Food: I think I first saw it in the GLOG (mere coincidence, I assure you!), but I've had good results with framing rations as the fuel for daily HP recovery (rather than just a penalty for not eating), and additionally makes it easy to have different qualities of food that provide different healing rates (rather than making iron and standard rations spoil at different rates - ain't no one got time for that!).

    I haven't explored hirelings, animals or relationships in this way yet. I do like the Bonds mechanic from Emmy Verte's FLEE, and the Bonds in Delta Green for something outside DIY elfgames. Presenting these connections as a resource players may 'tap into' to assist recovery or gain information would put the ball in their court.

    Last example I'll bring up: those fiddly little 'ribbon' modifiers games love to give you (+1 to saves against food poisoning on full moons or -1 to attack rolls against the seventh son of a seventh son). I clearly don't love them, but if a game must have them, PLEASE keep them as positives for players to invoke, as I can't remember all of these for each player, and they are in my experience even worse culprits than encumbrance for players to 'conveniently forget.'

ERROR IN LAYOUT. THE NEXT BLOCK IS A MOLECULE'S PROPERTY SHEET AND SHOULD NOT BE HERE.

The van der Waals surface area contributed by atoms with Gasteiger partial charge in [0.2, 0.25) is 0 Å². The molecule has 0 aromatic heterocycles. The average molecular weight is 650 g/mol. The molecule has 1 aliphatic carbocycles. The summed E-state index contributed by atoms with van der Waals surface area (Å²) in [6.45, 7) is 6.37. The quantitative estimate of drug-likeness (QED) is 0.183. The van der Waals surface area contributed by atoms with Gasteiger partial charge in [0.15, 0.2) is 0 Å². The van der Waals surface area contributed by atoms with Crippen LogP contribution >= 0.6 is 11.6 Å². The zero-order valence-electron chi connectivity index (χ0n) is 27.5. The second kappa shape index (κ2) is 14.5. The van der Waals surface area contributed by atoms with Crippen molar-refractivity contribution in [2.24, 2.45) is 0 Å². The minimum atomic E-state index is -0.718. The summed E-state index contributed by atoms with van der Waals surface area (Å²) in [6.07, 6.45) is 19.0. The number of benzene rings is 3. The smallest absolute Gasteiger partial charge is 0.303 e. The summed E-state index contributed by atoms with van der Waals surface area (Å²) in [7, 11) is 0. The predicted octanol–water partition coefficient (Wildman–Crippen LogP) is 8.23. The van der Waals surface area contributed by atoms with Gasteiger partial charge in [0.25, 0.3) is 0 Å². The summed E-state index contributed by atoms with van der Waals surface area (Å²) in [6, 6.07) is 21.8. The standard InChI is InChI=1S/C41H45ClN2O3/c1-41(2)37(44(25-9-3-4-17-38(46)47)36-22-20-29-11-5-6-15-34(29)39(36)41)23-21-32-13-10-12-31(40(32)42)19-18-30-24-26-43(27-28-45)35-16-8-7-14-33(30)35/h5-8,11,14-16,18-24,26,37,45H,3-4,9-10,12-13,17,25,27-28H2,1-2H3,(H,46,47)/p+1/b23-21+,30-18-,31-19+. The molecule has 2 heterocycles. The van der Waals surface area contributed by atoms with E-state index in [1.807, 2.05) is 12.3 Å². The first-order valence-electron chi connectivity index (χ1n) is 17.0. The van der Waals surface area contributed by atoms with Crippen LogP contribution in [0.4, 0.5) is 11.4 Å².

1. I really like your idea about using free inventory slots as HP. It makes a lot of sense in Cairn and other Odd-likes.

  3. Excellent points! Especially with light, it really ought to be a weapon against the darkness, something players use actively. Maybe something with veins-style lamp initiative?

    The main thing stopping me from adopting slot-based initiative in AD&D is logistics. Slots seem to work well for games with more discrete item-based problem solving and interaction, but less well for games emphasizing supplies and attrition. If you know of a system that has bridged that, please let me know.